Top Attorneys Handling Immigration Writs in Las Vegas, Reno, Los Angeles and Throughout The United States
Federal courts and judges have tremendous power and authority. Although federal courts have limited jurisdiction, they have the power to hold the Executive branch of the United States government accountable. They also have the power to preside over cases that involve violations of a person’s Constitutional rights.
A writ is simply a formal word used to describe a petition filed with a court seeking a declaration and order from the court commanding a particular action. In the context of immigration cases, there are three types of “Writs” that a knowledgeable attorney can use for the benefit of a client.
Writ Of Coram Nobis
A Writ of Coram Nobis is an extraordinary remedy that allows a person convicted of a crime to petition a federal court asking that his or her conviction be set aside because it was obtained in violation Constitutional rights. Under a writ of coram nobis, a federal court can vacate a judgment of conviction and sentence.
As a starting point, a writ of coram nobis must be filed in the court in which the conviction was rendered. A writ of coram nobis is not a substitute for an appeal. Once all remedies have been exhausted in that court, a petition for writ of coram nobis can be filed in federal court.
In the immigration context, a writ of coram nobis can be employed even when a person has served his or her sentence and has been released from custody but is prejudiced by collateral consequences associated with the sentence – for example, the risk of deportation. A writ of coram nobis can be used to challenge ineffective assistance of counsel.
Writ Of Habeas Corpus
A Writ of Habeas Corpus is utilized to bring a detainee before a federal court to determine if the person’s incarceration or detention is lawful. A habeas corpus action is considered a civil proceeding and is brought against the person overseeing the person’s detention (state or federal agent). A writ can be used to examine any extradition proceedings, amount of bail and the jurisdiction of the court ordering detention.
A writ of habeas corpus can be filed with a federal court by a person who objects to his or her own detention or the detention of another person. The writ must demonstrate that the court ordering detention in the first instance made a legal or factual error. Most commonly, habeas petitions are filed by prisoners post-conviction serving prison sentences.
Under federal statutes, 28 U.S.C. §§ 2241-2256, a habeas petition requires (1) the person on whose behalf federal review is sought must be in custody when the petition is filed and (2) the detainee or prisoner must have exhausted all state remedies where the detention or incarceration that is challenged is based upon state action.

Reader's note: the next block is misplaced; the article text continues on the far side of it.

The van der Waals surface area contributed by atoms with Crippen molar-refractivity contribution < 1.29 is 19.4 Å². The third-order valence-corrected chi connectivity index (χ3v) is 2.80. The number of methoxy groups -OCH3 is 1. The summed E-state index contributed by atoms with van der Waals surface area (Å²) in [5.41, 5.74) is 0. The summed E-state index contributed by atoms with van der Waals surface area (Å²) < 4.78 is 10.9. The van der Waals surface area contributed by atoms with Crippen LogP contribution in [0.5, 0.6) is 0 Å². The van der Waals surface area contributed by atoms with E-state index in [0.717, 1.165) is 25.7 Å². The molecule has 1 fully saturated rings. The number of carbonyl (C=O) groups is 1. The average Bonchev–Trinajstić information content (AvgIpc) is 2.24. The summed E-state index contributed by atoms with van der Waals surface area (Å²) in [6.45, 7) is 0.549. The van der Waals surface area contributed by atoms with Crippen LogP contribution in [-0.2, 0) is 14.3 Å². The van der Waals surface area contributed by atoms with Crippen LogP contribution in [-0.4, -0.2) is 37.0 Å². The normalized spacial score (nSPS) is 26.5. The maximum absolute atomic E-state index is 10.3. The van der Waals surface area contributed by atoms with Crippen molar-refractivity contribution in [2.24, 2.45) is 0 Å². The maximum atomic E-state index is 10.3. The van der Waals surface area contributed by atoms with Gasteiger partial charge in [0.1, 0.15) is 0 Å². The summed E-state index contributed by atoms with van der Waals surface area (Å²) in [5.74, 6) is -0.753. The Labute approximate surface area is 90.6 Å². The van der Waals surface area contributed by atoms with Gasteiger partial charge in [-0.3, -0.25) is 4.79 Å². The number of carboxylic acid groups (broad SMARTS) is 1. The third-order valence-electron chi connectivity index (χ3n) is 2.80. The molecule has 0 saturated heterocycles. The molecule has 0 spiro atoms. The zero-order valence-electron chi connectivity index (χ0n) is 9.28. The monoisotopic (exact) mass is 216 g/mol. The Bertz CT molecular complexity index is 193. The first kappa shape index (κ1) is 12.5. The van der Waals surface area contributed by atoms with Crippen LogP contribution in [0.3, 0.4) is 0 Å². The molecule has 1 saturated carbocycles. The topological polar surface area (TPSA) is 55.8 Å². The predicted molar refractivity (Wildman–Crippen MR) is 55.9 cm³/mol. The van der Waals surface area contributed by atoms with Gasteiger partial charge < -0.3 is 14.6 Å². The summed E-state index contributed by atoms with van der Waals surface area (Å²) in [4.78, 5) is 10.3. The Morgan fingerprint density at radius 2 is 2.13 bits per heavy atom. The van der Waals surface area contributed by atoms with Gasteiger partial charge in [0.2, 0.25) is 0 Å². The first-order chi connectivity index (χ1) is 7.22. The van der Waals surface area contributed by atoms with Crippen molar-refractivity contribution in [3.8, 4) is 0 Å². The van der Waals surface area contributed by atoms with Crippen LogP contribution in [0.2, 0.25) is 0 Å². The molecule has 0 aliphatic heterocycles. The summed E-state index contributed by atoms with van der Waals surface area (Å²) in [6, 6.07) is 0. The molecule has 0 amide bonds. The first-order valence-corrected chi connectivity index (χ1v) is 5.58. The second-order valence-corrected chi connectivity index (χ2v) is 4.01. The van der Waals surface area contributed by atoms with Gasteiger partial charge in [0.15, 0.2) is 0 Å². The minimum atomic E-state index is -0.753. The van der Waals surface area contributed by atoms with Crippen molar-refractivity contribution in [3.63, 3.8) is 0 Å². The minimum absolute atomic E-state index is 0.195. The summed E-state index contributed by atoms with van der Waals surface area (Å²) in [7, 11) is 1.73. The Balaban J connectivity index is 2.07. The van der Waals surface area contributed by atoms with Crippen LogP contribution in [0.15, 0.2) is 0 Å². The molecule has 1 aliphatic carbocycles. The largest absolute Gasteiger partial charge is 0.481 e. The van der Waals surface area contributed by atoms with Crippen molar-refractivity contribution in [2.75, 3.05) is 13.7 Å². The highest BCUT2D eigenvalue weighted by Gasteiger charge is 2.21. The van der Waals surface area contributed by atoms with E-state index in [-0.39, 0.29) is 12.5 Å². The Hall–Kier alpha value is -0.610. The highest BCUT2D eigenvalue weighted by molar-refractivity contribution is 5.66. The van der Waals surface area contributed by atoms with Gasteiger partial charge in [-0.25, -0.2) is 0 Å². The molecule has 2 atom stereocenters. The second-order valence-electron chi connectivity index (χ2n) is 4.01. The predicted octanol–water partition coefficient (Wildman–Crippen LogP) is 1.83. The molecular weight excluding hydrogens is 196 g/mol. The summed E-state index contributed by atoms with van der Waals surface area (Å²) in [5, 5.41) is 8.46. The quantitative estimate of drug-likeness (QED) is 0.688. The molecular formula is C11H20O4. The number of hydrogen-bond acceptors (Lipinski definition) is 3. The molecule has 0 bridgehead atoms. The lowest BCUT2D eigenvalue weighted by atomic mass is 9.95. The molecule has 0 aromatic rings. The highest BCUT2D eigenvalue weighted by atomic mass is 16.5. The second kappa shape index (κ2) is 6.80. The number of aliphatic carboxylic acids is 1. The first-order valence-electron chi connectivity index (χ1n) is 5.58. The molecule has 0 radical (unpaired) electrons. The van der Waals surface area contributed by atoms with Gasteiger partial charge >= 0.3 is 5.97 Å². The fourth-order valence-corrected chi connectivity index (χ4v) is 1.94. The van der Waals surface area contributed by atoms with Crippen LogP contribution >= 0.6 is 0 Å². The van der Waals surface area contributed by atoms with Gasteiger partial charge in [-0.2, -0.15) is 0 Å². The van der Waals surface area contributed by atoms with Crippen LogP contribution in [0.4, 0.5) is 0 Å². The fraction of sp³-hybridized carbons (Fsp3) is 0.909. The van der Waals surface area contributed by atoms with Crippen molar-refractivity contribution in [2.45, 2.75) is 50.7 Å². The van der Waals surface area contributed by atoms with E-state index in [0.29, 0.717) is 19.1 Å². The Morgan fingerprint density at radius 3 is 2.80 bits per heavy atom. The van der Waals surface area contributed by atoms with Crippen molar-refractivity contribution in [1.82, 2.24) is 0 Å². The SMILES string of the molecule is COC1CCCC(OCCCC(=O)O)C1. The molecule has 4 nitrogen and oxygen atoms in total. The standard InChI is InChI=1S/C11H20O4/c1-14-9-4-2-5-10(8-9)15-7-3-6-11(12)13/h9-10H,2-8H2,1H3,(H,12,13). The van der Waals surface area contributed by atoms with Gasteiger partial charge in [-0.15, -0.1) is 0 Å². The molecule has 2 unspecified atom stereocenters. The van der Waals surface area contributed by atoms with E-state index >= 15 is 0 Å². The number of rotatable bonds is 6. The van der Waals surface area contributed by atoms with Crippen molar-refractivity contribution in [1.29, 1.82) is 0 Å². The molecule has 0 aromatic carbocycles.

A writ of habeas is considered an extraordinary remedy because it gives a federal court the power and authority to order the release of a detainee/prisoner.
Writ Of Mandamus
A Writ of Mandamus is a useful device when the government is delaying making a decision that it is otherwise required to make. Immigration authorities have a mandatory legal duty to make decisions on all immigration applications.
Unfortunately, however, the United States Citizenship and Immigration Service or “USCIS” can, and often does, prolong making decisions wreaking havoc in immigrants lives. Most commonly, delays occur in the context of citizenship applications or applications to adjust status based upon marriage.
While an applicant can send USCIS a “Notice of Intention To File for a Writ of Mandamus And Declaratory Relief” prior to actually filing the writ, there is no requirement to do so. Filing a writ of mandamus in federal court will generally force action because the writ requests that the federal court order the agency to make a decision. More often than not, simply filing the writ will cause the agency to do something in the absence of any legal justification for its dilatory conduct.
All three writs discussed above are very powerful tools that if used creatively and effectively can deliver powerful results.
The Federal Defenders, By Paul Padda Law is a law firm dedicated to practicing in federal courts throughout the country. Accordingly, there are few law firms better equipped to help you or your loved one achieve justice through filing a writ than The Federal Defenders.
Whether you’re in Las Vegas, Reno, Los Angeles or anywhere else in the country, find out how The Federal Defenders can help.
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